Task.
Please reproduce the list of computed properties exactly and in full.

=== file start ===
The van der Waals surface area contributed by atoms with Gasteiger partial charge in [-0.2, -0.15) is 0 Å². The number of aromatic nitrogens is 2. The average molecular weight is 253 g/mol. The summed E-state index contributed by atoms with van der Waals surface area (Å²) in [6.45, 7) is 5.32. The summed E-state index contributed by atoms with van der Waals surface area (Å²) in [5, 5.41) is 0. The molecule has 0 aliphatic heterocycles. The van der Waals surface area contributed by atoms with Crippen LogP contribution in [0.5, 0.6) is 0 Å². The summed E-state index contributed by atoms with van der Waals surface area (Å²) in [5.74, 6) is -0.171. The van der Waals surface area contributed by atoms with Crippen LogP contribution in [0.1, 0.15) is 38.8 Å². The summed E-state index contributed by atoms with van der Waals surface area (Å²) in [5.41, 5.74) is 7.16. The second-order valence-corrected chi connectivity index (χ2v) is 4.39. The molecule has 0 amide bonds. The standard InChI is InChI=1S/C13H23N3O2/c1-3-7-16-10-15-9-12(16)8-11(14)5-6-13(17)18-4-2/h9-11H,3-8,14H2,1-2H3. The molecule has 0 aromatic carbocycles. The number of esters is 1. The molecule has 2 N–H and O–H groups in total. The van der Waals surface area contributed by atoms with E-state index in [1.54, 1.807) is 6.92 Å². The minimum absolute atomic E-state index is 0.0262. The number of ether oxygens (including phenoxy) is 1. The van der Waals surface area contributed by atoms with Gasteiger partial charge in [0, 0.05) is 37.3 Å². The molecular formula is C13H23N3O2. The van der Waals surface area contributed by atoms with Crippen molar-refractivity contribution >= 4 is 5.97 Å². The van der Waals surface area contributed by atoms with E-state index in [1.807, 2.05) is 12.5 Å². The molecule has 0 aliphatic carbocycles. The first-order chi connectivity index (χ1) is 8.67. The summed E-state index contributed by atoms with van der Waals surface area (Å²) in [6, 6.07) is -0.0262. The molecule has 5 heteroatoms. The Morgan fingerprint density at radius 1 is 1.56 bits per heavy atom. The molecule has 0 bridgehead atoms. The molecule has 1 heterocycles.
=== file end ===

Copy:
The van der Waals surface area contributed by atoms with Gasteiger partial charge in [-0.2, -0.15) is 0 Å². The number of aromatic nitrogens is 2. The average molecular weight is 253 g/mol. The summed E-state index contributed by atoms with van der Waals surface area (Å²) in [6.45, 7) is 5.32. The summed E-state index contributed by atoms with van der Waals surface area (Å²) in [5, 5.41) is 0. The molecule has 0 aliphatic heterocycles. The van der Waals surface area contributed by atoms with Crippen LogP contribution in [0.5, 0.6) is 0 Å². The summed E-state index contributed by atoms with van der Waals surface area (Å²) in [5.74, 6) is -0.171. The van der Waals surface area contributed by atoms with Crippen LogP contribution in [0.1, 0.15) is 38.8 Å². The summed E-state index contributed by atoms with van der Waals surface area (Å²) in [5.41, 5.74) is 7.16. The second-order valence-corrected chi connectivity index (χ2v) is 4.39. The molecule has 0 amide bonds. The standard InChI is InChI=1S/C13H23N3O2/c1-3-7-16-10-15-9-12(16)8-11(14)5-6-13(17)18-4-2/h9-11H,3-8,14H2,1-2H3. The molecule has 0 aromatic carbocycles. The number of esters is 1. The molecule has 2 N–H and O–H groups in total. The van der Waals surface area contributed by atoms with E-state index in [1.54, 1.807) is 6.92 Å². The minimum absolute atomic E-state index is 0.0262. The number of ether oxygens (including phenoxy) is 1. The van der Waals surface area contributed by atoms with Gasteiger partial charge in [0, 0.05) is 37.3 Å². The molecular formula is C13H23N3O2. The van der Waals surface area contributed by atoms with Crippen molar-refractivity contribution >= 4 is 5.97 Å². The van der Waals surface area contributed by atoms with E-state index in [1.807, 2.05) is 12.5 Å². The molecule has 0 aliphatic carbocycles. The first-order chi connectivity index (χ1) is 8.67. The summed E-state index contributed by atoms with van der Waals surface area (Å²) in [6, 6.07) is -0.0262. The molecule has 5 heteroatoms. The Morgan fingerprint density at radius 1 is 1.56 bits per heavy atom. The molecule has 0 bridgehead atoms. The molecule has 1 heterocycles.